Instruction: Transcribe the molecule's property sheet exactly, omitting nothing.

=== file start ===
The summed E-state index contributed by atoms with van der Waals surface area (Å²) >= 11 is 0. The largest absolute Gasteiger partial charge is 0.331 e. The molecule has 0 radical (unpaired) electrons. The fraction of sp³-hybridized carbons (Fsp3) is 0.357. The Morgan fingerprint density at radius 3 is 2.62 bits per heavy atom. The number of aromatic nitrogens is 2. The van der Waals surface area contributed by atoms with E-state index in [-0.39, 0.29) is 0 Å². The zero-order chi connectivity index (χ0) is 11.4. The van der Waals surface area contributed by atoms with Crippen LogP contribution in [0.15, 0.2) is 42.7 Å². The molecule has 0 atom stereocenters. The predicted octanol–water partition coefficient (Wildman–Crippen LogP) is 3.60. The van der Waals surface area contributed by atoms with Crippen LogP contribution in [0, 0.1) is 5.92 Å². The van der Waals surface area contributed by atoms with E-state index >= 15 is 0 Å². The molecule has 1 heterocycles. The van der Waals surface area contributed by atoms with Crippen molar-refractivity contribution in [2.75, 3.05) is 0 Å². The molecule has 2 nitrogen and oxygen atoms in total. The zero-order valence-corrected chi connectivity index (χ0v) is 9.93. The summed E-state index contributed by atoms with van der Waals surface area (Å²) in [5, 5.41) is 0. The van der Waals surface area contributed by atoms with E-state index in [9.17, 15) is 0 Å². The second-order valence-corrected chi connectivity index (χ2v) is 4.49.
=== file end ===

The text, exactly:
The summed E-state index contributed by atoms with van der Waals surface area (Å²) >= 11 is 0. The largest absolute Gasteiger partial charge is 0.331 e. The molecule has 0 radical (unpaired) electrons. The fraction of sp³-hybridized carbons (Fsp3) is 0.357. The Morgan fingerprint density at radius 3 is 2.62 bits per heavy atom. The number of aromatic nitrogens is 2. The van der Waals surface area contributed by atoms with E-state index in [-0.39, 0.29) is 0 Å². The zero-order chi connectivity index (χ0) is 11.4. The van der Waals surface area contributed by atoms with Crippen LogP contribution in [0.15, 0.2) is 42.7 Å². The molecule has 0 atom stereocenters. The predicted octanol–water partition coefficient (Wildman–Crippen LogP) is 3.60. The van der Waals surface area contributed by atoms with Crippen LogP contribution in [0, 0.1) is 5.92 Å². The van der Waals surface area contributed by atoms with E-state index >= 15 is 0 Å². The molecule has 1 heterocycles. The van der Waals surface area contributed by atoms with Crippen molar-refractivity contribution in [2.75, 3.05) is 0 Å². The molecule has 2 nitrogen and oxygen atoms in total. The zero-order valence-corrected chi connectivity index (χ0v) is 9.93. The summed E-state index contributed by atoms with van der Waals surface area (Å²) in [5, 5.41) is 0. The van der Waals surface area contributed by atoms with E-state index in [9.17, 15) is 0 Å². The second-order valence-corrected chi connectivity index (χ2v) is 4.49.